Many meth addicts assume the sexual behavior will disappear once they get sober, but sexual experiences on meth, though perhaps blurry and confused, are not easily forgotten. They go to drug rehab, only to find that they crave not just drugs but also the sexually intense experiences they had while high. The all too common result is relapse – and not just relapse on drugs but relapse on high-risk sex as well.
Recovering from Sex Addiction and Meth Abuse
Stopping meth use doesn’t make a sex addiction disappear, and treating sex addiction doesn’t address a drug problem. Lasting recovery requires the individual to get treatment for both conditions at the same time. Looking back at their behavior through sober lenses, users may find that they have defied common sense and violated their own morals. The guilt and shame are so pervasive that they become an important part of the recovery process.
Another challenge is learning to enjoy sober sex. At first, sober sex may pale in comparison to the erections that last for hours, 20-minute orgasms and multi-day sex marathons. Meth addicts may wonder if sex will ever be good again. In treatment, they learn how to separate sex from using meth and how to enjoy the genuine intimacy and connection of sober sex.
Spouses and partners of people who strayed on meth are left with a lot of questions and few answers. For the sake of both partners and the relationship, ask your spouse/partner to answer the following 10 questions:
- Do the people you have sex with bring drugs to you?
- Do the people you have sex with expect you to get them high when you hook up for sex?
- Do you engage in sexual behaviors when high that you would not engage in when sober?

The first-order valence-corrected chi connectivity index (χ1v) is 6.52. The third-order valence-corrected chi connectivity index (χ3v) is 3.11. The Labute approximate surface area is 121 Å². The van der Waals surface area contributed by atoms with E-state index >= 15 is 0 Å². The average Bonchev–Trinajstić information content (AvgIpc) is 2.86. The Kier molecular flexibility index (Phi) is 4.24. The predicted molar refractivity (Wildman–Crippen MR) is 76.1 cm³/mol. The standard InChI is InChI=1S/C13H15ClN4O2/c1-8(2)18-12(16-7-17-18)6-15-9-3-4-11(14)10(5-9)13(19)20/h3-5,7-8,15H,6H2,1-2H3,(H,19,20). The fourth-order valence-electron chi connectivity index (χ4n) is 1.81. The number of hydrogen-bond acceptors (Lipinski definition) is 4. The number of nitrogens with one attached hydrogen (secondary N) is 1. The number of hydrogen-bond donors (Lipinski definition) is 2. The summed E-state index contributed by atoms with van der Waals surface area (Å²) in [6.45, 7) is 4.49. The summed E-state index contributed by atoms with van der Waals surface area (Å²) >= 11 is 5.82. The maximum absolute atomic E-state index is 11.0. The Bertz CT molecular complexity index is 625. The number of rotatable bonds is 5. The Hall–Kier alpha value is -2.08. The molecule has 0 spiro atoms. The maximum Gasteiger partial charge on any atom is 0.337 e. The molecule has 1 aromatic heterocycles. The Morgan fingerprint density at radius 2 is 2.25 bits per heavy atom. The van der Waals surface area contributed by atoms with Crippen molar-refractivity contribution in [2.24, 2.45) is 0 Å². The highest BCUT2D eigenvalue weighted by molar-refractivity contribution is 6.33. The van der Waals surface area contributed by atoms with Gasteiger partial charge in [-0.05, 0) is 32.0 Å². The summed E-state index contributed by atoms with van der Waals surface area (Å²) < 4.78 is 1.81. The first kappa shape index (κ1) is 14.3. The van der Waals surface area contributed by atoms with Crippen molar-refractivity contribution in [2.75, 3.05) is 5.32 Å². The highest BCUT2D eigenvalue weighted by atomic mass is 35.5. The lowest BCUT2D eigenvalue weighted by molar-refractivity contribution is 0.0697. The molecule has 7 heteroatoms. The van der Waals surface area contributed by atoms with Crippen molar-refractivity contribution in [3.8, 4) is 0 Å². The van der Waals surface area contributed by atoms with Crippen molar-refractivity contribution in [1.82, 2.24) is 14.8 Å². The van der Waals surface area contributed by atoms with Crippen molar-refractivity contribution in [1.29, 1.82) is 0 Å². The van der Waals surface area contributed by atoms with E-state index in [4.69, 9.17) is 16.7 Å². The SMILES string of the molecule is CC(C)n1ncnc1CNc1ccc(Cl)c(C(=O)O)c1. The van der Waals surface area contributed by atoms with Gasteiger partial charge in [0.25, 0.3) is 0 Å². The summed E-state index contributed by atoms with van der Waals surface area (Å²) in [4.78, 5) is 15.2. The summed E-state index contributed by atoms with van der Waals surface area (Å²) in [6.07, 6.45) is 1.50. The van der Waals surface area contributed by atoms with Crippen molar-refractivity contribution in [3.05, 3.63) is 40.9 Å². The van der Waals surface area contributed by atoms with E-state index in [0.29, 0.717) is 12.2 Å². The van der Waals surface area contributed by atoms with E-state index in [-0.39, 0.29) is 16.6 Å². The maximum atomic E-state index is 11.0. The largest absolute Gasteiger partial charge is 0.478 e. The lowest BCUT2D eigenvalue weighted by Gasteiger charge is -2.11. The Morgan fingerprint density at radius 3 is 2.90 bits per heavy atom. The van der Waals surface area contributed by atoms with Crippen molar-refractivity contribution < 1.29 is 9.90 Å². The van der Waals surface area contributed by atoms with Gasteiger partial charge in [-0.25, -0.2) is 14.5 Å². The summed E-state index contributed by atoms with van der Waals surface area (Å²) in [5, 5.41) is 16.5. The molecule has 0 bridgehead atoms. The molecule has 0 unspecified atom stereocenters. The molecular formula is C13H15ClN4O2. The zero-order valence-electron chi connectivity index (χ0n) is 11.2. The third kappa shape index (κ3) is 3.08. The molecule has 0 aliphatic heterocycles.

- When you’re high, what percentage of the time do you simultaneously look for, get involved in or have sex?
- When high, do you ever cross your own personal sexual boundaries and/or break previously made agreements to yourself or others about sex?
- When sober, do you ever look back on your behavior and feel shameful, fearful, uncomfortable or embarrassed about the sex you had when you were high?
- Do you enjoy having sex when you are sober or has it become less fun if you aren’t high?
- Are the places you go to have sex often the same places where you can find drugs?
- Are the people you have sex with often the same people with whom you get high?
- Have you ever had negative consequences in your life related to the combination of stimulant drugs and sex?
If your partner answers in the affirmative, they need specialized treatment that addresses both drug use and the sexual behavior tied to it, not just drug rehab. You, the partner of a meth user, need support and counseling of your own to ensure that you’re getting your own needs met. And finally, the relationship needs repair if there is any hope of reconciliation or closure. All of these pieces come together in dual diagnosis treatment, bringing hope to couples who have been torn apart by meth and other stimulant drugs.